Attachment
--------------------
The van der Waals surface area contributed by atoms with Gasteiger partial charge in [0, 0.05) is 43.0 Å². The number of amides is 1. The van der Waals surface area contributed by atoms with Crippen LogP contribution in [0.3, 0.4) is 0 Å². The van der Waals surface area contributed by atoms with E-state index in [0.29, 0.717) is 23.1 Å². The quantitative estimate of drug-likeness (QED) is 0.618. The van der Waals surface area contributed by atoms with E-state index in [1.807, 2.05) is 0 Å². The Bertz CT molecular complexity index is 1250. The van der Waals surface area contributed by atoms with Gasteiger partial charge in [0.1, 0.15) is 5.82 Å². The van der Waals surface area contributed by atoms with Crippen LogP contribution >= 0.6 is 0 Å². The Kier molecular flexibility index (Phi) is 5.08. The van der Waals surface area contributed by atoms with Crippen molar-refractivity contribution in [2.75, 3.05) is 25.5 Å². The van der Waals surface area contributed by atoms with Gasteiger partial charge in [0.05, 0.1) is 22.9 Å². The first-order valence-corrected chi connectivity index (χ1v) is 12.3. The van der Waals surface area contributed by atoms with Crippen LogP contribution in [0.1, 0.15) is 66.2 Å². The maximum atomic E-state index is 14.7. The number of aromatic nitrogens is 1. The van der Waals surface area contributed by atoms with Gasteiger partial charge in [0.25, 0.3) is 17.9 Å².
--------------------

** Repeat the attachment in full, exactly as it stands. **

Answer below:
The van der Waals surface area contributed by atoms with Gasteiger partial charge in [0, 0.05) is 43.0 Å². The number of amides is 1. The van der Waals surface area contributed by atoms with Crippen LogP contribution in [0.3, 0.4) is 0 Å². The van der Waals surface area contributed by atoms with E-state index in [0.29, 0.717) is 23.1 Å². The quantitative estimate of drug-likeness (QED) is 0.618. The van der Waals surface area contributed by atoms with E-state index in [1.807, 2.05) is 0 Å². The Bertz CT molecular complexity index is 1250. The van der Waals surface area contributed by atoms with Gasteiger partial charge in [0.1, 0.15) is 5.82 Å². The van der Waals surface area contributed by atoms with Crippen LogP contribution >= 0.6 is 0 Å². The Kier molecular flexibility index (Phi) is 5.08. The van der Waals surface area contributed by atoms with Crippen molar-refractivity contribution in [2.75, 3.05) is 25.5 Å². The van der Waals surface area contributed by atoms with Gasteiger partial charge in [0.05, 0.1) is 22.9 Å². The first-order valence-corrected chi connectivity index (χ1v) is 12.3. The van der Waals surface area contributed by atoms with Crippen LogP contribution in [0.1, 0.15) is 66.2 Å². The maximum atomic E-state index is 14.7. The number of aromatic nitrogens is 1. The van der Waals surface area contributed by atoms with Gasteiger partial charge in [0.25, 0.3) is 17.9 Å².